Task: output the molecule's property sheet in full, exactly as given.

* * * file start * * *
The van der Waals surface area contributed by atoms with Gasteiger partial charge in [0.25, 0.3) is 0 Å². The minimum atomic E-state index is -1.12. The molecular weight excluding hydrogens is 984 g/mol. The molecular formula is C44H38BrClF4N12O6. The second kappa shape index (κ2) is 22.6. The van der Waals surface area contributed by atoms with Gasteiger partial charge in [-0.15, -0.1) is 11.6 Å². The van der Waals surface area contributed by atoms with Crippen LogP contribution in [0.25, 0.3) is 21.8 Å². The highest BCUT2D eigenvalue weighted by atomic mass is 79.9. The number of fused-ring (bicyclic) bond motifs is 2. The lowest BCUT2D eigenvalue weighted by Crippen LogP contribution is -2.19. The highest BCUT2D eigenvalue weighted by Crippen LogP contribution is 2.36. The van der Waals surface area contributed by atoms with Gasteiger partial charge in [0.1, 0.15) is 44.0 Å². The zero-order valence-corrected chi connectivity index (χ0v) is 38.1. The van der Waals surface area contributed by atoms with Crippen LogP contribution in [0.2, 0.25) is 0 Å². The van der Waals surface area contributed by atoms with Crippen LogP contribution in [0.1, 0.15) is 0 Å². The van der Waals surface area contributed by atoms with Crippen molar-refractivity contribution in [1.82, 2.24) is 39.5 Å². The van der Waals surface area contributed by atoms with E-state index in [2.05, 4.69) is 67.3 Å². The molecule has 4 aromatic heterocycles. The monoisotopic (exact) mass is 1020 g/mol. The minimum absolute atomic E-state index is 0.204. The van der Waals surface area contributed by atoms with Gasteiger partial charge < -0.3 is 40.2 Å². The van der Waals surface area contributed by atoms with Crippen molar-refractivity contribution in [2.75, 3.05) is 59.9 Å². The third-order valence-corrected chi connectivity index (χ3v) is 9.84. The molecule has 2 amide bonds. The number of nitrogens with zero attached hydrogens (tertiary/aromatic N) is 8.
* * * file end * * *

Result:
The van der Waals surface area contributed by atoms with Gasteiger partial charge in [0.25, 0.3) is 0 Å². The minimum atomic E-state index is -1.12. The molecular weight excluding hydrogens is 984 g/mol. The molecular formula is C44H38BrClF4N12O6. The second kappa shape index (κ2) is 22.6. The van der Waals surface area contributed by atoms with Gasteiger partial charge in [-0.15, -0.1) is 11.6 Å². The van der Waals surface area contributed by atoms with Crippen LogP contribution in [0.25, 0.3) is 21.8 Å². The highest BCUT2D eigenvalue weighted by atomic mass is 79.9. The number of fused-ring (bicyclic) bond motifs is 2. The lowest BCUT2D eigenvalue weighted by Crippen LogP contribution is -2.19. The highest BCUT2D eigenvalue weighted by Crippen LogP contribution is 2.36. The van der Waals surface area contributed by atoms with Gasteiger partial charge in [0.1, 0.15) is 44.0 Å². The zero-order valence-corrected chi connectivity index (χ0v) is 38.1. The van der Waals surface area contributed by atoms with Crippen LogP contribution in [0.2, 0.25) is 0 Å². The van der Waals surface area contributed by atoms with Crippen LogP contribution in [0.1, 0.15) is 0 Å². The van der Waals surface area contributed by atoms with Crippen molar-refractivity contribution in [1.82, 2.24) is 39.5 Å². The van der Waals surface area contributed by atoms with E-state index in [2.05, 4.69) is 67.3 Å². The molecule has 4 aromatic heterocycles. The monoisotopic (exact) mass is 1020 g/mol. The minimum absolute atomic E-state index is 0.204. The van der Waals surface area contributed by atoms with Gasteiger partial charge < -0.3 is 40.2 Å². The van der Waals surface area contributed by atoms with Crippen molar-refractivity contribution in [2.75, 3.05) is 59.9 Å². The third-order valence-corrected chi connectivity index (χ3v) is 9.84. The molecule has 2 amide bonds. The number of nitrogens with zero attached hydrogens (tertiary/aromatic N) is 8.